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237 - 03/02 - Ballast and Sewage Problems - Ukraine
Further to our Bulletin 66/1998, we have been advised that SIPBS (State Inspection for Protection of the Black Sea) are continuing to take infringements of the ballast water regulations very seriously.
It is common practice now, particularly at Nikolayev, that upon completion of inward clearance formalities, a SIPBS inspector will take samples of ballast water. The samples are taken to a SIPBS laboratory for analysis. Tests are performed for oil content, iron and suspended matter. The normal fine for exceeding the iron limit is $600 USD.
SIPBS is a state organisation, and appears to be very active at the moment in collecting fines in most Ukrainian ports. We understand it is very difficult, if not impossible to appeal against their findings.
Many of the fines imposed are quite large, but these we are advised can be negotiated down although not always possible at Odessa and Ilyichevsk and impossible at Nikolayev.
Unfortunately, there are no laboratories for independent analysis, as they tend to follow the results from the SIPBS analysis without question. SIPBS do not recognise analysis results from any laboratory other than their own in any case.
A recent case in Nikolayev highlighted a common sewage problem:
The vessel concerned did not have a certificate relating to the cleanliness of their sewage system. The authorities took samples for analysis. This is standard practice for vessels without such certification.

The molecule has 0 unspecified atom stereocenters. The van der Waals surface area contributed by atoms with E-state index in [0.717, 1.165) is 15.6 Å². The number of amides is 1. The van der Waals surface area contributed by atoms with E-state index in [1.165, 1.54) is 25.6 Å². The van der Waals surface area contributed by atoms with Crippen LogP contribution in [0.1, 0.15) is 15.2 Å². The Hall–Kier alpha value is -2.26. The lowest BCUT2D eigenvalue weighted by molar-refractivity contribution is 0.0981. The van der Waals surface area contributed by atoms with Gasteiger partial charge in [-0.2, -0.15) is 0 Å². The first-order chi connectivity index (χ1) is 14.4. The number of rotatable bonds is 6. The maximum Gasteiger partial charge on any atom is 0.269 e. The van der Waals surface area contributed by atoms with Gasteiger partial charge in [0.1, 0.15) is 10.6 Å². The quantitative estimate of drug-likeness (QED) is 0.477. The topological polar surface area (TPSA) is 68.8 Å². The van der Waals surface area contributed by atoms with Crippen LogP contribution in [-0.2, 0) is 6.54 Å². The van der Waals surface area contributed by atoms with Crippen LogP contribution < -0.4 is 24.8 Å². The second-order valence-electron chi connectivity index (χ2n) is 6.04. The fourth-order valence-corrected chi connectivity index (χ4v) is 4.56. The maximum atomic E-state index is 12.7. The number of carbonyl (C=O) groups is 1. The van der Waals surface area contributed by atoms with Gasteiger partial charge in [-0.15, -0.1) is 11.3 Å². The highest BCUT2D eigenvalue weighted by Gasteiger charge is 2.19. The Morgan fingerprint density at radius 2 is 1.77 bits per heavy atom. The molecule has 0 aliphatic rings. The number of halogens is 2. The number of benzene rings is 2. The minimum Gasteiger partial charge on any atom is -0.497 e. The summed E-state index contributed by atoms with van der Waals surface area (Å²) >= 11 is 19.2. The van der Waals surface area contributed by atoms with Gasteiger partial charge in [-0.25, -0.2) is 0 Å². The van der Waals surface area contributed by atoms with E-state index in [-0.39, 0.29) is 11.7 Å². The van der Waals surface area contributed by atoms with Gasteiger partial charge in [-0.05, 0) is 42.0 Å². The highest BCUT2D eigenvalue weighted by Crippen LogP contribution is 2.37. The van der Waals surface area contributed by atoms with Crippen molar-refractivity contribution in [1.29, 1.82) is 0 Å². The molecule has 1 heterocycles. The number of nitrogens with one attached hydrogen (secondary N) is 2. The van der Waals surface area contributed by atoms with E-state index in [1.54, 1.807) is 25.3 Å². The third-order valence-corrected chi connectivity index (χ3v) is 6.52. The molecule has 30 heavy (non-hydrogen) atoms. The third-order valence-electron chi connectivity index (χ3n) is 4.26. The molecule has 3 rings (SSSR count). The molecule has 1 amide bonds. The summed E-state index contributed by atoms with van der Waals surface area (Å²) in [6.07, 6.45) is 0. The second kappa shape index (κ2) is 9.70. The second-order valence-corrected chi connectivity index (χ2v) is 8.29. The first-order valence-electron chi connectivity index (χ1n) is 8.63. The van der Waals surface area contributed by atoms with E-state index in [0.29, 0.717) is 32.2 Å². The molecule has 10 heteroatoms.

The analysis results showed that the chlorine content -17mg/l - exceeded the permissible limit of 5mg/l. The vessel was subsequently fined. However, the Master, who was sure that there wouldn’t be a problem with his sewage plant, started to pump treated sewage overboard before the results were confirmed.
The collection of sewage from vessels by barge is accounted for in the vessel’s payment of the port’s sanitary fees, so it was not known why the Master decided to pump directly overboard. The fine for exceeding the chlorine limit was only $40 USD, however, when it was discovered that the vessel was pumping sewage overboard, and additional fine of $5000 USD was imposed.
We would advise Members trading to the Ukraine to get confirmation from their agents of local sanitary and ballast regulations before their vessels arrive in order to best advise the Master. It appears that some sort of “fine” will be inevitable, but with a little care, these can be minimised.
Source of Information:
External through Susanne Hall L7